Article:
I know a few things about bad reviews. Two months before my first (and only) book came out, I received this review on my Goodreads page:
Horrid, horrid, really no words to describe it.
With those words, what was left of my innocence — both literary and otherwise — was lost forever. At the time, I didn’t think any bad review could hurt as much as this one. But what I learned with each subsequent bad review, and there were many of them (Kirkus referred to my book as “a string of embarrassingly unfunny one-liners…which rely on penises”), was that they always felt like a not-quite healed scab being chiseled from my skin. (author’s note: You like that goddamn immaculate simile work? I’ve got a book for you.)
But as painful as bad reviews are—and Jesus Christ are they painful—they are an inevitable byproduct when anyone shares their creative vision with the world. Movies are reviewed, books are reviewed, restaurants are reviewed, and even people are about to be reviewed. Recently, I’ve even done a bit of the reviewing myself, though I’ve tried my darnedest to not be unduly harsh about it.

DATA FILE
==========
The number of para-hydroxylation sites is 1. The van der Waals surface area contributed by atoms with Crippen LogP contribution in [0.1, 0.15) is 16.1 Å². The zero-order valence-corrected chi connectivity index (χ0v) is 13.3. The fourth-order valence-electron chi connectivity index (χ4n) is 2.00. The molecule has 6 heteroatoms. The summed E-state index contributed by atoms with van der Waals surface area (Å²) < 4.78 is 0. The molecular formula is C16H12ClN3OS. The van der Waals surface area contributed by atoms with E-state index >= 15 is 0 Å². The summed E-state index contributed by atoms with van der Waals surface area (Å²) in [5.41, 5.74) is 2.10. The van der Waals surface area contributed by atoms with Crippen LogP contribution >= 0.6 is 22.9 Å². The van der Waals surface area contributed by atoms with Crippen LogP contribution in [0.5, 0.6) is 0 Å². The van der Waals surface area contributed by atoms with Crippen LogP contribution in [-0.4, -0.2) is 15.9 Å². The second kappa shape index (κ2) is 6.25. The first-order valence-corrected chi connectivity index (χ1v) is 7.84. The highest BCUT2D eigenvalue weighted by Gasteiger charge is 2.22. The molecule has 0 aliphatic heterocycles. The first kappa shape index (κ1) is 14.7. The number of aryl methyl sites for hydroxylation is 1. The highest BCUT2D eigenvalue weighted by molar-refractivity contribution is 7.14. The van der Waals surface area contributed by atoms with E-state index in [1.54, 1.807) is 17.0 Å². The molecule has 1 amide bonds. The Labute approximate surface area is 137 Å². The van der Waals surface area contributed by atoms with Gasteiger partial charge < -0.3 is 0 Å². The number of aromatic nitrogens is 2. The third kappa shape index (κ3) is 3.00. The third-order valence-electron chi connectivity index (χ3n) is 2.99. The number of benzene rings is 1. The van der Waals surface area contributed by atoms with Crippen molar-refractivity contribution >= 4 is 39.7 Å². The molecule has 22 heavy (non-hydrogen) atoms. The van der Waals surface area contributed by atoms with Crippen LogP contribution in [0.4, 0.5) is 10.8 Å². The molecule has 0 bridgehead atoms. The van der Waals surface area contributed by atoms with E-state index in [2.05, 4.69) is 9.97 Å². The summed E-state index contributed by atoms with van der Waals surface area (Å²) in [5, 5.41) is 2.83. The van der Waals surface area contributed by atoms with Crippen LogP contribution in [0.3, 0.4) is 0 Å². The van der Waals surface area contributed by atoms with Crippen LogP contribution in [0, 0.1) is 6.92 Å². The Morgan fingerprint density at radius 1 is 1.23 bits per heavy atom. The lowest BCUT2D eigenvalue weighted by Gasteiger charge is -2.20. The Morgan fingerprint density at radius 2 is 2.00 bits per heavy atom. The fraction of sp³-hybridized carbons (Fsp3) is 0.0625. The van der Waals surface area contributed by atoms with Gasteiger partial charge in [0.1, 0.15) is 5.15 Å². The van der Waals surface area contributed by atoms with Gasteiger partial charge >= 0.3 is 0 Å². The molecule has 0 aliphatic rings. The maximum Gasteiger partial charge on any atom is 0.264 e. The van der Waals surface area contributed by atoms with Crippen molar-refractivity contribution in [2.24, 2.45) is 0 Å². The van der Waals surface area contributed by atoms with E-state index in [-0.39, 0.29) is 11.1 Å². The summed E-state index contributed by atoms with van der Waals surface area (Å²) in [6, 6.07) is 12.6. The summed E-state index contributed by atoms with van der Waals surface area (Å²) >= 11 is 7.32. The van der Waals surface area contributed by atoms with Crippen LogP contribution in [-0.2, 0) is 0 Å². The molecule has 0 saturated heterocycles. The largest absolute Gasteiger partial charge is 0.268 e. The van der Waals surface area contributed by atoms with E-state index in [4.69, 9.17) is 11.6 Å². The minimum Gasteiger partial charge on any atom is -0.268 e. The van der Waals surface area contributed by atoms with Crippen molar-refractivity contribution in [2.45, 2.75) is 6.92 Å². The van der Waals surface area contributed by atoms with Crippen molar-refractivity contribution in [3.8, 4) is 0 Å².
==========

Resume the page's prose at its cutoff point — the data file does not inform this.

While most people accept their negative reviews with grace, dignity, and pillow-muffled sobbing (author’s note: My one-liners about penises were gold! Gold, I tell you!), some brave/misguided/anger-mismanaged folks have attacked their detractors at the source. The results of this have ranged from terrible to Vincent Gallo and terrible, but this hasn’t stopped Mark Nery from Onefold in Denver, Colorado from giving it a try.
When Yelpers began leaving poor reviews for his restaurant, Mark retaliated by leaving negative reviews for those same customers on the restaurant’s Yelp page. And is so often the case in an impromptu bout of poop flinging, the results are both difficult to look at and too entertaining to ignore.
Here are a few highlights from Mark’s responses: